West Norfolk councillors oppose offshore wind farm plans
Parish councils and borough councillors in West Norfolk have added their voice to a plea to block plans for the largest wind farm in the world to be built off the Norfolk coast.
More than 80 Norfolk towns and villages are asking the Energy Secretary to refuse planning consent for two farms which could provide power for up to four million homes.
They are not against the farms but are concerned about the impact they will have on rural communities. Connecting the power generated by the turbines to the National Grid will require 60 kilometres of underground cables dug into a trench-up to 80 metres wide, running from Happisburgh on the coast to a new substation at Necton.
Fifteen independent councillors on West Norfolk Council have also added their names to the objections.
Independent group leader, Terry Parish, said: “I was impressed by the efforts that have been made to unify parish council opposition to the developers’ proposals resulting in the 88 councils which are now signatories. My group agreed to join them."
A decision on the plans by Swedish energy giant Vattenfall is due in the next few days.
Mr Parish said: “The extensive parish council objections are not against the wind farms per se. I believe all concerned support the 'green’ energy generation but not the 60 km of onshore cabling and other infrastructure which will cause disruption to local communities and damage the ecology of land through which they pass.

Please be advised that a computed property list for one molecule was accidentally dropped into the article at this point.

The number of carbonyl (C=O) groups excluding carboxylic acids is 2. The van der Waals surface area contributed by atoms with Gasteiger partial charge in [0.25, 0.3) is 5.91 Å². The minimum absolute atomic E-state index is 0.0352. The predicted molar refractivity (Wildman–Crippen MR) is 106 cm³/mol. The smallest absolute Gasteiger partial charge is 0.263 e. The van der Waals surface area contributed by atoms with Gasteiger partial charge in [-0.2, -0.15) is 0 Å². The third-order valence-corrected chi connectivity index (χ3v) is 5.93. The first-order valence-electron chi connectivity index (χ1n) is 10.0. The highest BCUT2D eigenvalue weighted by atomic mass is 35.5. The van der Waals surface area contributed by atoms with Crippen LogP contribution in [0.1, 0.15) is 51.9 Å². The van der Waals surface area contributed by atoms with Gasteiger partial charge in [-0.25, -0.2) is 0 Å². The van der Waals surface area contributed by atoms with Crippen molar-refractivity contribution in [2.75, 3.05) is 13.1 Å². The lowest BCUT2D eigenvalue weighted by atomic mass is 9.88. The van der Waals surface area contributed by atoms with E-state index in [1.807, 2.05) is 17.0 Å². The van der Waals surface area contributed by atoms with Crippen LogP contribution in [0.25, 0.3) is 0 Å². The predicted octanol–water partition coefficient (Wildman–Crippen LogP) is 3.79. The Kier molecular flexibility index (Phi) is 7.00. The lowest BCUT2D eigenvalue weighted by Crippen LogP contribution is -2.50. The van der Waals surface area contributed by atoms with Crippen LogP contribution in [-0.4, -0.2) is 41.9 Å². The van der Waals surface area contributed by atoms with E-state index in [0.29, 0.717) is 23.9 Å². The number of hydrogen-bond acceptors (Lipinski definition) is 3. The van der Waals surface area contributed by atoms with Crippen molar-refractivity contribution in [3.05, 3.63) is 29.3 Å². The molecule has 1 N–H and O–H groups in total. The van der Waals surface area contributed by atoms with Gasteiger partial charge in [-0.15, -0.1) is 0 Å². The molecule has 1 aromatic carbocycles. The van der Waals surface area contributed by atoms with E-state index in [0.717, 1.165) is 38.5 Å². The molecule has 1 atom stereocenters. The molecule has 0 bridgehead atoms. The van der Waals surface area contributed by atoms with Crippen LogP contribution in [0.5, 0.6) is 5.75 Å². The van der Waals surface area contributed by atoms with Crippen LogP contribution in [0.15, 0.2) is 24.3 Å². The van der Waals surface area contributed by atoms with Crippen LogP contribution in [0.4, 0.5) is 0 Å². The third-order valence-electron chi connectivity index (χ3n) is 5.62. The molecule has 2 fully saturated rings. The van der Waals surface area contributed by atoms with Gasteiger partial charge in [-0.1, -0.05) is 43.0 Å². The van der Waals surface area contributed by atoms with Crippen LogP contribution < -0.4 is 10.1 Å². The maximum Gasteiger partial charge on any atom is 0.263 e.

"A judge in the High Court has ruled that the cumulative impacts of the scheme had not been fully assessed. Much of the cabling and infrastructure could be put in place off shore but it would cost more and take, perhaps, a little longer. However, profit has ever been put before people.
The Norfolk Parish Movement for an Offshore Transmission Network, set up by Oulton councillor Alison Shaw, calls it 'stone age' technology is asking the government instead to connect the wind farms off the coast – although the wind farm firms say is not yet possible and would take years to implement.
Vattenfall has pledged to minimise impact to residents and wildlife and has outlined plans for a £15 million community pot for communities affected.
The OTN is concerned about traffic impact while work is carried out and what is describes as massive intrusion into the rural landscape by converter halls and associated infrastructure at Necton.
Parish councils in West Norfolk which have joined the opposition, are those at Necton, Ashill, Castle Acre, Crimplesham, Burnham Market, Burnham Thorpe, Burnham Overy, Flitcham, Holme Hale, Narborough, North Runcton, Shouldham, Upwell and St Germans.